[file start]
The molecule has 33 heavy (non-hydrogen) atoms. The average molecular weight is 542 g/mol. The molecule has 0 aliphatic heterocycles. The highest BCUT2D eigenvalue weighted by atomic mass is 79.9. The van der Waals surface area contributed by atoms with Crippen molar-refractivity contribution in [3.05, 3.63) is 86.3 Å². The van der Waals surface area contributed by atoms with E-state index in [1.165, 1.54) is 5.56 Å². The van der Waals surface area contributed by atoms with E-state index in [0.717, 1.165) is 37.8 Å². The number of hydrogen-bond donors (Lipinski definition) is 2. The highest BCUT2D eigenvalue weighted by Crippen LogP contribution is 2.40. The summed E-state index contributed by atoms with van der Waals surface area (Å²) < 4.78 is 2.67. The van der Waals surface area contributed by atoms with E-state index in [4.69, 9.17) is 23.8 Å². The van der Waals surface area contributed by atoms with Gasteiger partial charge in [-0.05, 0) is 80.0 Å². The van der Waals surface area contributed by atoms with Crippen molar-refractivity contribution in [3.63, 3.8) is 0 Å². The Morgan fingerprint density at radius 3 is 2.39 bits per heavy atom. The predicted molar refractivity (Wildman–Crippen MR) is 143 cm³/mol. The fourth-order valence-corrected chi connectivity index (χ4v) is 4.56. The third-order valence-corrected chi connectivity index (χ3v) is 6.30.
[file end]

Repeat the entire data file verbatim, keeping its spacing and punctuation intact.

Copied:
The molecule has 33 heavy (non-hydrogen) atoms. The average molecular weight is 542 g/mol. The molecule has 0 aliphatic heterocycles. The highest BCUT2D eigenvalue weighted by atomic mass is 79.9. The van der Waals surface area contributed by atoms with Crippen molar-refractivity contribution in [3.05, 3.63) is 86.3 Å². The van der Waals surface area contributed by atoms with E-state index in [1.165, 1.54) is 5.56 Å². The van der Waals surface area contributed by atoms with E-state index in [0.717, 1.165) is 37.8 Å². The number of hydrogen-bond donors (Lipinski definition) is 2. The highest BCUT2D eigenvalue weighted by Crippen LogP contribution is 2.40. The summed E-state index contributed by atoms with van der Waals surface area (Å²) < 4.78 is 2.67. The van der Waals surface area contributed by atoms with E-state index in [4.69, 9.17) is 23.8 Å². The van der Waals surface area contributed by atoms with Gasteiger partial charge in [-0.05, 0) is 80.0 Å². The van der Waals surface area contributed by atoms with Crippen molar-refractivity contribution in [3.63, 3.8) is 0 Å². The Morgan fingerprint density at radius 3 is 2.39 bits per heavy atom. The predicted molar refractivity (Wildman–Crippen MR) is 143 cm³/mol. The fourth-order valence-corrected chi connectivity index (χ4v) is 4.56. The third-order valence-corrected chi connectivity index (χ3v) is 6.30.